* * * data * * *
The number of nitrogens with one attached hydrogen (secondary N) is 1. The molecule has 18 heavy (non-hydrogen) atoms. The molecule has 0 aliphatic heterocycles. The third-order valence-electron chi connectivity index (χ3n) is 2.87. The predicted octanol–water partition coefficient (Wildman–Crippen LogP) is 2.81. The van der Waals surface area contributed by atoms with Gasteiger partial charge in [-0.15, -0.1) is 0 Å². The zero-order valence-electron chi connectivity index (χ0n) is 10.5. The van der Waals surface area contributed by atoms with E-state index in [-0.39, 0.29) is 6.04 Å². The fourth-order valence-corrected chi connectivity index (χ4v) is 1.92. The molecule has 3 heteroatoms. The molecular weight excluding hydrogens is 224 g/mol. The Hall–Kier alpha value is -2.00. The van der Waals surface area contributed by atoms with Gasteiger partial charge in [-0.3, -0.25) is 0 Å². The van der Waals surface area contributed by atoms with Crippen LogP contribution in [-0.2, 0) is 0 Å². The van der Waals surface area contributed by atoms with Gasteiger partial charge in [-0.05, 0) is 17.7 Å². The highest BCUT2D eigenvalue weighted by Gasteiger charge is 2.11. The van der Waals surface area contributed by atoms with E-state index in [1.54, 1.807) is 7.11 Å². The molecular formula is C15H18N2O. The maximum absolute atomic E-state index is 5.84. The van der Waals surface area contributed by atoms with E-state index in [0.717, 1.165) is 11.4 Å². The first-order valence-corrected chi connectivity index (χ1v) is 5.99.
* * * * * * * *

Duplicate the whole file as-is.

The number of nitrogens with one attached hydrogen (secondary N) is 1. The molecule has 18 heavy (non-hydrogen) atoms. The molecule has 0 aliphatic heterocycles. The third-order valence-electron chi connectivity index (χ3n) is 2.87. The predicted octanol–water partition coefficient (Wildman–Crippen LogP) is 2.81. The van der Waals surface area contributed by atoms with Gasteiger partial charge in [-0.15, -0.1) is 0 Å². The zero-order valence-electron chi connectivity index (χ0n) is 10.5. The van der Waals surface area contributed by atoms with E-state index in [-0.39, 0.29) is 6.04 Å². The fourth-order valence-corrected chi connectivity index (χ4v) is 1.92. The molecule has 3 heteroatoms. The molecular weight excluding hydrogens is 224 g/mol. The Hall–Kier alpha value is -2.00. The van der Waals surface area contributed by atoms with Gasteiger partial charge in [-0.3, -0.25) is 0 Å². The van der Waals surface area contributed by atoms with Crippen LogP contribution in [-0.2, 0) is 0 Å². The van der Waals surface area contributed by atoms with Gasteiger partial charge in [-0.05, 0) is 17.7 Å². The highest BCUT2D eigenvalue weighted by Gasteiger charge is 2.11. The van der Waals surface area contributed by atoms with E-state index in [1.54, 1.807) is 7.11 Å². The molecular formula is C15H18N2O. The maximum absolute atomic E-state index is 5.84. The van der Waals surface area contributed by atoms with E-state index in [0.717, 1.165) is 11.4 Å². The first-order valence-corrected chi connectivity index (χ1v) is 5.99.